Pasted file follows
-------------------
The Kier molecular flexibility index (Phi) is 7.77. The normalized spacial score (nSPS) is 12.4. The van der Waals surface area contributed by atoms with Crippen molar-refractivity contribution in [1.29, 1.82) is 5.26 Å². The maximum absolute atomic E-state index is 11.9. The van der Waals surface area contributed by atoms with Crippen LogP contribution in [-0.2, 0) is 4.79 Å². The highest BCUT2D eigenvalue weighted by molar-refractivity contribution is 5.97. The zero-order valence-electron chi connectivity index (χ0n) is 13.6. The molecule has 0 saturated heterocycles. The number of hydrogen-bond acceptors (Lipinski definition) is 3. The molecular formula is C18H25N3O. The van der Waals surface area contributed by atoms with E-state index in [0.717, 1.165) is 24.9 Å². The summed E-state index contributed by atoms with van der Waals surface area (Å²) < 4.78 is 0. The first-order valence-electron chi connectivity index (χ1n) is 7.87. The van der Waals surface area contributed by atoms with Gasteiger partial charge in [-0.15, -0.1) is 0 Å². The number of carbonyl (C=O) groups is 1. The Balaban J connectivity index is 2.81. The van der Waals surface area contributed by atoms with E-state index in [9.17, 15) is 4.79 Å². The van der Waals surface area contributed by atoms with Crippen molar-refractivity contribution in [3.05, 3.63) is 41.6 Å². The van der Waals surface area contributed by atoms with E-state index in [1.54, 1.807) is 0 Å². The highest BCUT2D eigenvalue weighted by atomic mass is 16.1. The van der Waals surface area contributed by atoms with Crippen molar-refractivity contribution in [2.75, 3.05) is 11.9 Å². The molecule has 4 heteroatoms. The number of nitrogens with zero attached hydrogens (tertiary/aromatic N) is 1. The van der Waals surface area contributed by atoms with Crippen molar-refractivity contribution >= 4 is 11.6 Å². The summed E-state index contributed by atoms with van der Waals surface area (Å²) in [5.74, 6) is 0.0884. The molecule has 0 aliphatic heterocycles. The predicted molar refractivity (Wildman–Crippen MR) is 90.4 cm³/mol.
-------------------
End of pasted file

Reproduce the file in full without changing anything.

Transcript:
The Kier molecular flexibility index (Phi) is 7.77. The normalized spacial score (nSPS) is 12.4. The van der Waals surface area contributed by atoms with Crippen molar-refractivity contribution in [1.29, 1.82) is 5.26 Å². The maximum absolute atomic E-state index is 11.9. The van der Waals surface area contributed by atoms with Crippen LogP contribution in [-0.2, 0) is 4.79 Å². The highest BCUT2D eigenvalue weighted by molar-refractivity contribution is 5.97. The zero-order valence-electron chi connectivity index (χ0n) is 13.6. The molecule has 0 saturated heterocycles. The number of hydrogen-bond acceptors (Lipinski definition) is 3. The molecular formula is C18H25N3O. The van der Waals surface area contributed by atoms with E-state index in [0.717, 1.165) is 24.9 Å². The summed E-state index contributed by atoms with van der Waals surface area (Å²) < 4.78 is 0. The first-order valence-electron chi connectivity index (χ1n) is 7.87. The van der Waals surface area contributed by atoms with Gasteiger partial charge in [-0.15, -0.1) is 0 Å². The number of carbonyl (C=O) groups is 1. The Balaban J connectivity index is 2.81. The van der Waals surface area contributed by atoms with E-state index in [9.17, 15) is 4.79 Å². The van der Waals surface area contributed by atoms with Crippen molar-refractivity contribution in [3.05, 3.63) is 41.6 Å². The van der Waals surface area contributed by atoms with E-state index in [1.54, 1.807) is 0 Å². The highest BCUT2D eigenvalue weighted by atomic mass is 16.1. The van der Waals surface area contributed by atoms with Crippen molar-refractivity contribution in [2.75, 3.05) is 11.9 Å². The molecule has 4 heteroatoms. The number of nitrogens with zero attached hydrogens (tertiary/aromatic N) is 1. The van der Waals surface area contributed by atoms with Crippen molar-refractivity contribution >= 4 is 11.6 Å². The summed E-state index contributed by atoms with van der Waals surface area (Å²) in [5.74, 6) is 0.0884. The molecule has 0 aliphatic heterocycles. The predicted molar refractivity (Wildman–Crippen MR) is 90.4 cm³/mol.